Op ed: Actors’ Equity on the issue of foreign actors

18 September, 2014 by Zoe Angus

The right for Australian actors to take lead roles in Australian film and television productions was hard won.

As the film and TV industry grew dramatically in the 1980s it became obvious that if actors were to secure lead roles in local productions some regulations would be required.

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We had to balance what at the time were largely ineffective Department of Immigration rules that failed to see that producing cultural content was different to producing chocolate bars.

The producers and actors nutted out guidelines that were introduced in 1985 and renegotiated in 1988. In 1990 SPA withdrew from the guidelines.

Negotiations between the producers, actors and government followed and resulted in the import guidelines that are in place to this day.

Administered by the Department of the Arts, the guidelines balance the needs of producers with those of actors. They also reflect the role taxpayer funds play in underpinning Australia’s feature film industry and the responsibilities of broadcasters who use publicly owned spectrum. Importantly, Equity’s role is consultative, not determinative.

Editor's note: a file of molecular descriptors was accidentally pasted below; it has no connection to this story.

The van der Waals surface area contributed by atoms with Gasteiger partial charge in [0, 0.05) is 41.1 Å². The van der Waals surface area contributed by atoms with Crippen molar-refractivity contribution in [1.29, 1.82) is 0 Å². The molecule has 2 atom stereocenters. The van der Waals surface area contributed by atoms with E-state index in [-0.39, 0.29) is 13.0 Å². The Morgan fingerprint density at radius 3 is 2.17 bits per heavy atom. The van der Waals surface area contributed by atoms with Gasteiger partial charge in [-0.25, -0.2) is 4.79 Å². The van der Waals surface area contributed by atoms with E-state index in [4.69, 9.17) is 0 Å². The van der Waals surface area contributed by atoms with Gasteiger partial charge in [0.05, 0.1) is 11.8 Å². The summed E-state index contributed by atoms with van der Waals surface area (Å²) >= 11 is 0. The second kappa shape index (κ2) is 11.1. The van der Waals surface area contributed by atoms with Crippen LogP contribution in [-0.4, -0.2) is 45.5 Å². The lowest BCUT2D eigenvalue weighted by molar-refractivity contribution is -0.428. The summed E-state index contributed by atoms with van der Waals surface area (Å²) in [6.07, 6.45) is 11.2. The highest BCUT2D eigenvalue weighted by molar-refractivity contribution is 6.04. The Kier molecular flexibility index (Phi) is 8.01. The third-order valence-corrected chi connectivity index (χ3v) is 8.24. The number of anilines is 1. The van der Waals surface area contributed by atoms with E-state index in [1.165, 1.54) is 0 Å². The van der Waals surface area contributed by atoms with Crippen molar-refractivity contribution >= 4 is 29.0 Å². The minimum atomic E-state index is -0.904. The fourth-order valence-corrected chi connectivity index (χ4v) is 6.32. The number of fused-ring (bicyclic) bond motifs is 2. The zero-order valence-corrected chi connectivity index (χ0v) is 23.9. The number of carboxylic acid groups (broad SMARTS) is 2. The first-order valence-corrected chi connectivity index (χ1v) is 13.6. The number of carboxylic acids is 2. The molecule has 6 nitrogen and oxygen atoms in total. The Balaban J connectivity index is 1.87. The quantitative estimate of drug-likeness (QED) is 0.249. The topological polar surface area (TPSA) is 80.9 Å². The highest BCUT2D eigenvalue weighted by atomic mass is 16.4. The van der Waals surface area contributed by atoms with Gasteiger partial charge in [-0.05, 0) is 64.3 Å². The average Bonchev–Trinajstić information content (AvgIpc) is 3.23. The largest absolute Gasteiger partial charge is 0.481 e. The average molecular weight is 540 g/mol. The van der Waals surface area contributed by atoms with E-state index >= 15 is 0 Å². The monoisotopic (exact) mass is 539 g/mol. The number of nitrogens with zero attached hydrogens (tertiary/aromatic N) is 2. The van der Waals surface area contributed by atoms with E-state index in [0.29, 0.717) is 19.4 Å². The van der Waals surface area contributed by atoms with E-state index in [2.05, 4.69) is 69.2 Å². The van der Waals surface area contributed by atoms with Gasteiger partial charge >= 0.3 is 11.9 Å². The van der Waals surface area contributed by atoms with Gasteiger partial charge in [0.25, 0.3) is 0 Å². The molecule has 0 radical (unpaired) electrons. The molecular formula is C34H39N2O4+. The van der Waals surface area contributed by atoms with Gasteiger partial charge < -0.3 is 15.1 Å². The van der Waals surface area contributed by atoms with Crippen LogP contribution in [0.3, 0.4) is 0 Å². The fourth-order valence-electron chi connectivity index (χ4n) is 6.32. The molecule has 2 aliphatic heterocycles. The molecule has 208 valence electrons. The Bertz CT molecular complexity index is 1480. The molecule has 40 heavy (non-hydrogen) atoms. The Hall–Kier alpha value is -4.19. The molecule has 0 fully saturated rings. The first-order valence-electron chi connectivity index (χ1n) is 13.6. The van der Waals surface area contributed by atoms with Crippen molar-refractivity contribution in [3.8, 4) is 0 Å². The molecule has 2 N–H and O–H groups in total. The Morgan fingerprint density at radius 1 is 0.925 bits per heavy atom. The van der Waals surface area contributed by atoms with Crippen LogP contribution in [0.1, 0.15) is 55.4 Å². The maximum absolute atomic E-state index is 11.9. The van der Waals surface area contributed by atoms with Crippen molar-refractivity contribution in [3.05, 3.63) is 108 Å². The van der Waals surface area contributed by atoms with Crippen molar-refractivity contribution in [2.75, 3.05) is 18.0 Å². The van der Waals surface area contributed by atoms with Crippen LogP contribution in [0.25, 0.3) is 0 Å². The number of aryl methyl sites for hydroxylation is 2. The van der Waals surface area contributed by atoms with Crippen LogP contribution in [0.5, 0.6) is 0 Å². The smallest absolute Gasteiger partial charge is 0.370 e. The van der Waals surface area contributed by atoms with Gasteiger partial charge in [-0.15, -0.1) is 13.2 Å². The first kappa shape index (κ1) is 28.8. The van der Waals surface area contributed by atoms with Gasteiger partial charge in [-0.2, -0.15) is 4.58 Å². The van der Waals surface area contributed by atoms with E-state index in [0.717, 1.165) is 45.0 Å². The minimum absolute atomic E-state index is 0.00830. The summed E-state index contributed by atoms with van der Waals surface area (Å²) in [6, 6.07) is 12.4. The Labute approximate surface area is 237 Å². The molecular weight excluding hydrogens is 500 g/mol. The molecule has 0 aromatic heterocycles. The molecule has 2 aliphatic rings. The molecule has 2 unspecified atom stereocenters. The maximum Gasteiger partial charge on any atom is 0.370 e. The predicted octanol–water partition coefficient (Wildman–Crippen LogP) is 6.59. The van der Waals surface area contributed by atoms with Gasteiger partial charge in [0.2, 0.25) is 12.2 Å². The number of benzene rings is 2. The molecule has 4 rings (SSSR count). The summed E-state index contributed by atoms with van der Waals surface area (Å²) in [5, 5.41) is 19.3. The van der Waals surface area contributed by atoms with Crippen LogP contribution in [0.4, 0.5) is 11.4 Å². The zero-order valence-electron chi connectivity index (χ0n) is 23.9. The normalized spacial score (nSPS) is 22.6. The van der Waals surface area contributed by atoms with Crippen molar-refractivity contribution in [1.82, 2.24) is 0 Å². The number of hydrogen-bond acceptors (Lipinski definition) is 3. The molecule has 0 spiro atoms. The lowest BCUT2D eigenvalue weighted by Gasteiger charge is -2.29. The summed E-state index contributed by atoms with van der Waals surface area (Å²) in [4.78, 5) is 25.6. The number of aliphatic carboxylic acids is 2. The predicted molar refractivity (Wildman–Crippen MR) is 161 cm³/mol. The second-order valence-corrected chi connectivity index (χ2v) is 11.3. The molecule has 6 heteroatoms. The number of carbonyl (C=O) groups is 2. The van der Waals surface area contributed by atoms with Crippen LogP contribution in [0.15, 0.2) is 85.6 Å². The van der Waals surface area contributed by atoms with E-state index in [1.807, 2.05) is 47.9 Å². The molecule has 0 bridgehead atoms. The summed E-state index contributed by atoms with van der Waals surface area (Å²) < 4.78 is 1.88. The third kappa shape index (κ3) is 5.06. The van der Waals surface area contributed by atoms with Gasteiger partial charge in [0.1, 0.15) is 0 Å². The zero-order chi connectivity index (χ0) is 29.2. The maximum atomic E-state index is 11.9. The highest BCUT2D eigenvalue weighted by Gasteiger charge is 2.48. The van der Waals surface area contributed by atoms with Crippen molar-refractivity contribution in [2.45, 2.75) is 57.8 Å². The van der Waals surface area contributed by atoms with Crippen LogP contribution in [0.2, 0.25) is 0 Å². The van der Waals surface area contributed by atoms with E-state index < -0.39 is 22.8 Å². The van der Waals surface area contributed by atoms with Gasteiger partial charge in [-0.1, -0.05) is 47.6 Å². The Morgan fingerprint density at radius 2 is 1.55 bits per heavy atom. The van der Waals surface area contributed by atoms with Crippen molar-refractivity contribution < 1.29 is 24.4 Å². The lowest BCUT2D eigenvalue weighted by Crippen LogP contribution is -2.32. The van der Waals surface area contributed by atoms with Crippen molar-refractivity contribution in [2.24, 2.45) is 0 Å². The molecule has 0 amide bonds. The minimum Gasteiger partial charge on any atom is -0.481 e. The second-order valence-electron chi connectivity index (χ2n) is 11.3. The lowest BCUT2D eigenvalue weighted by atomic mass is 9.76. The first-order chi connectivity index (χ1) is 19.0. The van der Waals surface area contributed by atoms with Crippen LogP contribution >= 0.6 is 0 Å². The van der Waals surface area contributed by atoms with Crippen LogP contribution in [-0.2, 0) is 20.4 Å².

It is remarkable that a country with a comparatively small domestic market has the number of internationally recognised actors that we do. This is testimony to the skills and talent of our actors but the role of the guidelines in allowing them to establish their credentials at home should not be forgotten. These same guidelines will allow the Cates, Geoffreys and Russells of the future to first forge a career at home.

Some say the industry has changed so much that it is time the guidelines were relaxed, that it is very tough to finance productions, that our industry is part of a global industry.

It has never been easy to finance productions that are unlikely to recoup their budgets in their home market. We understand and sympathise with this, but allowing the importation of more foreign actors isn’t a magic bullet.

The guidelines have served the industry well and continue to do so. Of course, they should be reviewed from time to time and on that point I believe Roy Billing and I stand on common ground.
 

 

 

 

 

 

 

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